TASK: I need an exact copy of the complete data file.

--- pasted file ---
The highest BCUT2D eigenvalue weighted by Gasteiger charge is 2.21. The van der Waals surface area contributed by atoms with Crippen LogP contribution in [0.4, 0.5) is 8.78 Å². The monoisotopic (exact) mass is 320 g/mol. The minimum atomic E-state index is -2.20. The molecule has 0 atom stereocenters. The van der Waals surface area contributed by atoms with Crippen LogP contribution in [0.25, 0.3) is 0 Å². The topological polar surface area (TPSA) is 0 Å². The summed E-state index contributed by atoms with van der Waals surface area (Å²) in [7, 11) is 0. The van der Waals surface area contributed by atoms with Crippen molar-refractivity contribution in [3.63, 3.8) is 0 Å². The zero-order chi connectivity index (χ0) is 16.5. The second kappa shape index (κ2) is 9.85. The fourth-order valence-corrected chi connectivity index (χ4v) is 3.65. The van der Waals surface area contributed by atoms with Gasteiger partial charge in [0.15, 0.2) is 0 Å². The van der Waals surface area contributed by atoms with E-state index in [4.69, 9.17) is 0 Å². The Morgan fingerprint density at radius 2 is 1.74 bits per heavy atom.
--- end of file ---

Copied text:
The highest BCUT2D eigenvalue weighted by Gasteiger charge is 2.21. The van der Waals surface area contributed by atoms with Crippen LogP contribution in [0.4, 0.5) is 8.78 Å². The monoisotopic (exact) mass is 320 g/mol. The minimum atomic E-state index is -2.20. The molecule has 0 atom stereocenters. The van der Waals surface area contributed by atoms with Crippen LogP contribution in [0.25, 0.3) is 0 Å². The topological polar surface area (TPSA) is 0 Å². The summed E-state index contributed by atoms with van der Waals surface area (Å²) in [7, 11) is 0. The van der Waals surface area contributed by atoms with Crippen molar-refractivity contribution in [3.63, 3.8) is 0 Å². The zero-order chi connectivity index (χ0) is 16.5. The second kappa shape index (κ2) is 9.85. The fourth-order valence-corrected chi connectivity index (χ4v) is 3.65. The van der Waals surface area contributed by atoms with Gasteiger partial charge in [0.15, 0.2) is 0 Å². The van der Waals surface area contributed by atoms with E-state index in [4.69, 9.17) is 0 Å². The Morgan fingerprint density at radius 2 is 1.74 bits per heavy atom.